The Scout allows one to switch between 33.33 and 45 rpm by moving the belt. There is no means to adjust the speed +/- 33.33 or 45. The AC motor and the precision ground pully will give you each speed with a high degree of precision. If you want to be able to adjust the speed +/- (to change the pitch of instruments on the recording, for example), you will need to add a motor controller that varies the AC frequency being provided to the motor. One solution would be VPI's own SDS motor controller - it is almost infinitely variable and gives the added ability to change the speed to 78 rpm.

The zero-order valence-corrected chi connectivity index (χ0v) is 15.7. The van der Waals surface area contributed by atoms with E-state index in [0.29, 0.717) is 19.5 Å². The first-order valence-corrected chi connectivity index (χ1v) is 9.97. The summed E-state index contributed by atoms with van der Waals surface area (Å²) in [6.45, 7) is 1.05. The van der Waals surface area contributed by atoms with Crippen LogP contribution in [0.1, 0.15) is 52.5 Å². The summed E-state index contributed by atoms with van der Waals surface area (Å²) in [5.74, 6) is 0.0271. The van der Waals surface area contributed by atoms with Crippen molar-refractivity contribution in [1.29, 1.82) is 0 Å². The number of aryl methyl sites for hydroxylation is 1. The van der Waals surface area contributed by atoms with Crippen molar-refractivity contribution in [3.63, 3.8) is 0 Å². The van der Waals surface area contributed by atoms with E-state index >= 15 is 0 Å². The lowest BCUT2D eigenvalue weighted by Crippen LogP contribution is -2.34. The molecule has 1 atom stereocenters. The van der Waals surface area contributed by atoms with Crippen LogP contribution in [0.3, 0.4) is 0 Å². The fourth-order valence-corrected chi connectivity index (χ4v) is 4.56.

My mistake. I was under the impression that the Scout (or Scoutmaster) allowed a small incremental change in pitch, slightly +/- 33.33 and 45rpm.
I stand corrected. After reading your reply I looked at the instruction manual for the Scout. While the speed accuracy is within 1%, the manual says:
"There are multiple grooves on a very slightly tapered shaft so you can adjust the speed as your belt ages or temperature changes. The higher the groove, the slower the speed."
My apologies. Beyond this statement from the manual, though, I can't give you the detail you're asking for. Perhaps someone else knows and will reply.
That's ok Rushton. I appreciate the details you provided.
However, I'm curious as to how many grooves + and/or - there are for EACH speed, and how much of a speed change occurs when these grooves are utilized.
Slipknot1 may be able to provide those details. He has a Scout. Let's see if he returns to this thread...